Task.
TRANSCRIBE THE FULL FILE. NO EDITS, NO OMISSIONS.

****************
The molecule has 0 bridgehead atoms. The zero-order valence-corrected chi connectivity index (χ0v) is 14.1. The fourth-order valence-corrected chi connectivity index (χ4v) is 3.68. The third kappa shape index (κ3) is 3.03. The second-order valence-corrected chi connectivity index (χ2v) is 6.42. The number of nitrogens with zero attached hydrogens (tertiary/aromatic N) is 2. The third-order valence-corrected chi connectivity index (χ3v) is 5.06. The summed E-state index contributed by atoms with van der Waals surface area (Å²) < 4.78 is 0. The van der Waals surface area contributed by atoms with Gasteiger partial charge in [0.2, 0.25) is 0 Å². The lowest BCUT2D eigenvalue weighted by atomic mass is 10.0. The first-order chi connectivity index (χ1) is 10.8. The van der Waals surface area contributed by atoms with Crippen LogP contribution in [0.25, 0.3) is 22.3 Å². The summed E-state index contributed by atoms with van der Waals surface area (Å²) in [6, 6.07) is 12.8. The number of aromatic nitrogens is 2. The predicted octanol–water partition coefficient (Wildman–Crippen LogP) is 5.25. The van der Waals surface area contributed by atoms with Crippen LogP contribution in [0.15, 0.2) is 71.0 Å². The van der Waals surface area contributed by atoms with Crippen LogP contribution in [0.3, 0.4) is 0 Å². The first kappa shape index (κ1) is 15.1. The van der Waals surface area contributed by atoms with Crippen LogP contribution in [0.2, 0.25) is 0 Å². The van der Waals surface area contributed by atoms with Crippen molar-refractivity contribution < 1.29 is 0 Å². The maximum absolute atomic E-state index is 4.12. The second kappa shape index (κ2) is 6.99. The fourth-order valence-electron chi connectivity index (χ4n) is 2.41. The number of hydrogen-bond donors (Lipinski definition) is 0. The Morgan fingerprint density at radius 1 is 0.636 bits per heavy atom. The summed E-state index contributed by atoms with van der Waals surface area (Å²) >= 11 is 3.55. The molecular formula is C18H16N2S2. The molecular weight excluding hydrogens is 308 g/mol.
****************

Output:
The molecule has 0 bridgehead atoms. The zero-order valence-corrected chi connectivity index (χ0v) is 14.1. The fourth-order valence-corrected chi connectivity index (χ4v) is 3.68. The third kappa shape index (κ3) is 3.03. The second-order valence-corrected chi connectivity index (χ2v) is 6.42. The number of nitrogens with zero attached hydrogens (tertiary/aromatic N) is 2. The third-order valence-corrected chi connectivity index (χ3v) is 5.06. The summed E-state index contributed by atoms with van der Waals surface area (Å²) < 4.78 is 0. The van der Waals surface area contributed by atoms with Gasteiger partial charge in [0.2, 0.25) is 0 Å². The lowest BCUT2D eigenvalue weighted by atomic mass is 10.0. The first-order chi connectivity index (χ1) is 10.8. The van der Waals surface area contributed by atoms with Crippen LogP contribution in [0.25, 0.3) is 22.3 Å². The summed E-state index contributed by atoms with van der Waals surface area (Å²) in [6, 6.07) is 12.8. The number of aromatic nitrogens is 2. The predicted octanol–water partition coefficient (Wildman–Crippen LogP) is 5.25. The van der Waals surface area contributed by atoms with Crippen LogP contribution in [0.15, 0.2) is 71.0 Å². The van der Waals surface area contributed by atoms with Crippen LogP contribution in [0.3, 0.4) is 0 Å². The first kappa shape index (κ1) is 15.1. The van der Waals surface area contributed by atoms with Crippen LogP contribution in [0.2, 0.25) is 0 Å². The van der Waals surface area contributed by atoms with Crippen molar-refractivity contribution < 1.29 is 0 Å². The maximum absolute atomic E-state index is 4.12. The second kappa shape index (κ2) is 6.99. The fourth-order valence-electron chi connectivity index (χ4n) is 2.41. The number of hydrogen-bond donors (Lipinski definition) is 0. The Morgan fingerprint density at radius 1 is 0.636 bits per heavy atom. The summed E-state index contributed by atoms with van der Waals surface area (Å²) >= 11 is 3.55. The molecular formula is C18H16N2S2. The molecular weight excluding hydrogens is 308 g/mol.